Evidence for/against future generations being better off than we are

Will our descendants be better off than we are? Cornucopians say: Yes, most likely. Cornucopians exhort society and in particular environmentalists to forego their pessimistic fears about the future. Cornucopians would of course not view their own stance as an instance of replacing pessimism by optimism but rather as an instance of realism: They consider the prediction that future generations are much better off than we are the most sober and plausible estimate.

It matters tremendously whether cornucopians are right or not. If our descendants can actually be expected to be significantly better off than we are, then there is a strong case for diverting resources from climate mitigation – and other investments into the future – into projects with a focus on the present such as poverty relief.

My big problem is: I find it extremely hard to make an empirical case for or against cornucopians. Both sides of the debate seem to rest their case mostly on gut feeling (and distortions by self-interest, by a human propensity to apocalyptical thinking, etc. do their fair share in influencing that gut feeling). If one wanted to have a reasoned debate based on empirical grounds — where would one start? If one had to make a bet about the level of welfare in 200 years, how would one rationally go about in placing one’s money? What evidence could we cite to refute or support the cornucopian predictions?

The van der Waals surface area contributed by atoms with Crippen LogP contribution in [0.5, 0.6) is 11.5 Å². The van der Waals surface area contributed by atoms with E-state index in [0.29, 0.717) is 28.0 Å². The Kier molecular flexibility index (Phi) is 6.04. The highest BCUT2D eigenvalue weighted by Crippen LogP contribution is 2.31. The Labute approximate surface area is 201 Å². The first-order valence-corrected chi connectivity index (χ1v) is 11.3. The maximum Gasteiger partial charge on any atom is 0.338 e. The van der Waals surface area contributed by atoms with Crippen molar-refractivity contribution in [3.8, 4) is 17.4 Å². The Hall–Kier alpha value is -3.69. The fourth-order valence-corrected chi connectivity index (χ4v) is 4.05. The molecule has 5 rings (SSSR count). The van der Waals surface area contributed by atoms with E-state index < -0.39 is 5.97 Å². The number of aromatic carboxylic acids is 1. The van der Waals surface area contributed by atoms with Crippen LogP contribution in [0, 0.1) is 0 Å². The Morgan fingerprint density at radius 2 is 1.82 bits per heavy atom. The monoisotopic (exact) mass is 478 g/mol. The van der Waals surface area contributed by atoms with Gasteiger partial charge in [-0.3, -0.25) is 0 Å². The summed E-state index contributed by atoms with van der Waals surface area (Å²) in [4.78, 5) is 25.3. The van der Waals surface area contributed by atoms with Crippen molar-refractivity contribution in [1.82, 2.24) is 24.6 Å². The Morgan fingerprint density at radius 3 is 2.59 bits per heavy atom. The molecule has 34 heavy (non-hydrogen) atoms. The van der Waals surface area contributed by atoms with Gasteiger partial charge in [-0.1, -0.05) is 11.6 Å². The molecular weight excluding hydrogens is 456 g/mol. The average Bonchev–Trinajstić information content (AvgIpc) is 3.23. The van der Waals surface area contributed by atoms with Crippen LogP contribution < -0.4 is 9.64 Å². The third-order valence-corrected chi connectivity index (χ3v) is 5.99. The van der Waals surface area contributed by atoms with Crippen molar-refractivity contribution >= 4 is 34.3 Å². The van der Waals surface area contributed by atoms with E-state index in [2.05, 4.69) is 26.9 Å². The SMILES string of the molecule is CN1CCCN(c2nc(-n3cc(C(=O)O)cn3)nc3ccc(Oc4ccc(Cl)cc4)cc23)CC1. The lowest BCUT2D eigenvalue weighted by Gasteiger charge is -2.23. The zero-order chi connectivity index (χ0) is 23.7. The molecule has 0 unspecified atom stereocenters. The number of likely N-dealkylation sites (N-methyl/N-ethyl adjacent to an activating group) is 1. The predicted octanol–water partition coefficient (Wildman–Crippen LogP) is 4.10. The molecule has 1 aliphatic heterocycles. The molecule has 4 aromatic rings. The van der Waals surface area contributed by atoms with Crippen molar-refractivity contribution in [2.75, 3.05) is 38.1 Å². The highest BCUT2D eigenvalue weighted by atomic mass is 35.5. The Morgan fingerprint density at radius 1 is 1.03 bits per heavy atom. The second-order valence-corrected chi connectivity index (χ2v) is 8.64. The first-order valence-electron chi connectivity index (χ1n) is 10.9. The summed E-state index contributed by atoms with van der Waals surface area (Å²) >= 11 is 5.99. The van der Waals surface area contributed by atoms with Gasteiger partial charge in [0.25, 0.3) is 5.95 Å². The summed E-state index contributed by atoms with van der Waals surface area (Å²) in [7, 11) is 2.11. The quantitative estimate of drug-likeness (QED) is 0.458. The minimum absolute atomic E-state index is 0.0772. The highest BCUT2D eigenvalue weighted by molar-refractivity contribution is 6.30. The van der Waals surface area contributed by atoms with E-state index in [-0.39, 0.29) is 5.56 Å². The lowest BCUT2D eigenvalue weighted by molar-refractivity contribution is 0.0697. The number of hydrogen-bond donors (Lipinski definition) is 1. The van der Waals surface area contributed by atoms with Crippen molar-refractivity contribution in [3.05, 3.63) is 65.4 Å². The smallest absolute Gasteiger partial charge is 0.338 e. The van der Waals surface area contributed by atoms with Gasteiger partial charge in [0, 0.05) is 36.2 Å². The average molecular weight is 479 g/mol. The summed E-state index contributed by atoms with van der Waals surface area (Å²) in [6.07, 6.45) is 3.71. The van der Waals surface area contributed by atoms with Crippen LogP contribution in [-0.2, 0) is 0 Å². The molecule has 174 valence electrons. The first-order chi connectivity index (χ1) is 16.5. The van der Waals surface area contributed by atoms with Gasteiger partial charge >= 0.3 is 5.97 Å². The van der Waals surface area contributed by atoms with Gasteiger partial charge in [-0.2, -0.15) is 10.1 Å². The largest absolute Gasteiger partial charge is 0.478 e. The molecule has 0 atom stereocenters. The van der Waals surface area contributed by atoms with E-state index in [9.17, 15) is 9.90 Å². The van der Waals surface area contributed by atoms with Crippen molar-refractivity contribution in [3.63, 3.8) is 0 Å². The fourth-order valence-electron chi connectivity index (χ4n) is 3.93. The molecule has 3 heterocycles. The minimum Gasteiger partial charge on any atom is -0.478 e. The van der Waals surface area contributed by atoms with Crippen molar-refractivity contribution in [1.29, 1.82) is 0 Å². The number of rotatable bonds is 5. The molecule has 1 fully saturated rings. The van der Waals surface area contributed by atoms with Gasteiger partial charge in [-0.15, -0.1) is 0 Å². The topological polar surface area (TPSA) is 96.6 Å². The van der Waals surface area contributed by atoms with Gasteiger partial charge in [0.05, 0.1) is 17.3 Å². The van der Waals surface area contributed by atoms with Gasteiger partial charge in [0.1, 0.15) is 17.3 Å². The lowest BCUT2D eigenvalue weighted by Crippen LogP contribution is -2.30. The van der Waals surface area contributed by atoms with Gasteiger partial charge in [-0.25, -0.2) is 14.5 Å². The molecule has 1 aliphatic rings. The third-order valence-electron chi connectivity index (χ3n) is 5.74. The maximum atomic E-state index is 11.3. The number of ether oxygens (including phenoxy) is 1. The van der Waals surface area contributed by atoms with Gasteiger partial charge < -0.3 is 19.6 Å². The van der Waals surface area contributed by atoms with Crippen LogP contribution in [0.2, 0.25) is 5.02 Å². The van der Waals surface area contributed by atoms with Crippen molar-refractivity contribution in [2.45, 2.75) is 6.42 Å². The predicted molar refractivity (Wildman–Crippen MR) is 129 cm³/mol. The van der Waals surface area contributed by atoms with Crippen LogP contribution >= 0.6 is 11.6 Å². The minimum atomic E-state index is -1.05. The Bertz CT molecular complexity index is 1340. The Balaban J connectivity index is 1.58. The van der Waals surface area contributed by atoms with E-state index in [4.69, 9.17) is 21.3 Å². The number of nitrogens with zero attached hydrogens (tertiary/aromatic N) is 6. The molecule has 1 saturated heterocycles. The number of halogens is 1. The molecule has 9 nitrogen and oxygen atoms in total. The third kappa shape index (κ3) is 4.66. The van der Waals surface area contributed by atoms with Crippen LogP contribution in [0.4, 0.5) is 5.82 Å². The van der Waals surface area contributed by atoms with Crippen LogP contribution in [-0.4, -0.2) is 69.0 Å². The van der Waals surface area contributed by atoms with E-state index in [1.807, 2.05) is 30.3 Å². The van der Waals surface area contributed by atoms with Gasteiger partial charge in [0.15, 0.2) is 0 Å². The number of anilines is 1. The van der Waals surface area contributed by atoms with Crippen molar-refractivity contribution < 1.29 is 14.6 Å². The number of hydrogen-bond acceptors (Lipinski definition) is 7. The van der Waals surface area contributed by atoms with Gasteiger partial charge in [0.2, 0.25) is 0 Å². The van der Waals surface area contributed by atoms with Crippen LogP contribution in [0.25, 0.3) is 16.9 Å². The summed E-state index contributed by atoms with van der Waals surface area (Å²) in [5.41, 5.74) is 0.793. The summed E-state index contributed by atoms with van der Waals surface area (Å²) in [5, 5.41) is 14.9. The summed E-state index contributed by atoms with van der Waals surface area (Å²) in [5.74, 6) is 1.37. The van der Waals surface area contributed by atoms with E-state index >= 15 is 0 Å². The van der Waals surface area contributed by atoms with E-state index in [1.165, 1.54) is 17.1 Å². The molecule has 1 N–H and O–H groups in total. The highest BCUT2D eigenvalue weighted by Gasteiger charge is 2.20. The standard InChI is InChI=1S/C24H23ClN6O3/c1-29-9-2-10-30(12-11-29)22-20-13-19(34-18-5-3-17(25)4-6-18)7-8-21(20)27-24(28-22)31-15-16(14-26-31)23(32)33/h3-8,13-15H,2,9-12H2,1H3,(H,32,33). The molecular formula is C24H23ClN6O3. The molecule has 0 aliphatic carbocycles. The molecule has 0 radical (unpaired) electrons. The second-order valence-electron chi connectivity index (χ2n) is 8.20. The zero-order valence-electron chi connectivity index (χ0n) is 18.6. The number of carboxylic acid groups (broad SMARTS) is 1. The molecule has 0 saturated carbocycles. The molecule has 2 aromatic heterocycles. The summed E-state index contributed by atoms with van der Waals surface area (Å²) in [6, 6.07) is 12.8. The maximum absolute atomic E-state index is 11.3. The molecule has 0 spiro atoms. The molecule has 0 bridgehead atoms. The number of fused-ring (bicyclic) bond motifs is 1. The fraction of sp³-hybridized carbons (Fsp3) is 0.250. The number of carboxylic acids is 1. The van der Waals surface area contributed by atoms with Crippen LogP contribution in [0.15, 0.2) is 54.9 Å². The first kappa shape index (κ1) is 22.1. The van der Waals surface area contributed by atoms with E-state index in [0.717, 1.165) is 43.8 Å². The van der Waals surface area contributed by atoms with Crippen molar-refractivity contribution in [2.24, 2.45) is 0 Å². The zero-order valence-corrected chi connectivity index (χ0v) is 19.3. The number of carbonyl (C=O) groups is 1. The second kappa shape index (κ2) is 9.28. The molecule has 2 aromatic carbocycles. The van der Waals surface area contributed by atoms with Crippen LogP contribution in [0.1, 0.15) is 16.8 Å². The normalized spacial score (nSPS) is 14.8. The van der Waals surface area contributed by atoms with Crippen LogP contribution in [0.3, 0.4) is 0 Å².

One place to start would be to look long-term economic models (they usually predict strong growth over the next century). However, these models seem to presuppose a cornucopian growth idea rather than to arrive at it. Another strategy for replacing gut feeling with argument would be to extrapolate past growth rates (One would then have to make a case why one chooses to extrapolate the last, say, 50 years rather than, say, the last 5000 years). A third approach would start from the extrapolation, too, but enrich it with innumerable bottom-up considerations about relevant factors that affect the growth or de-growth trend. The most prominent such relevant factors would be looming environmental catastrophes, assumptions about human ingenuity, guesstimates on political stability, population growth, etc.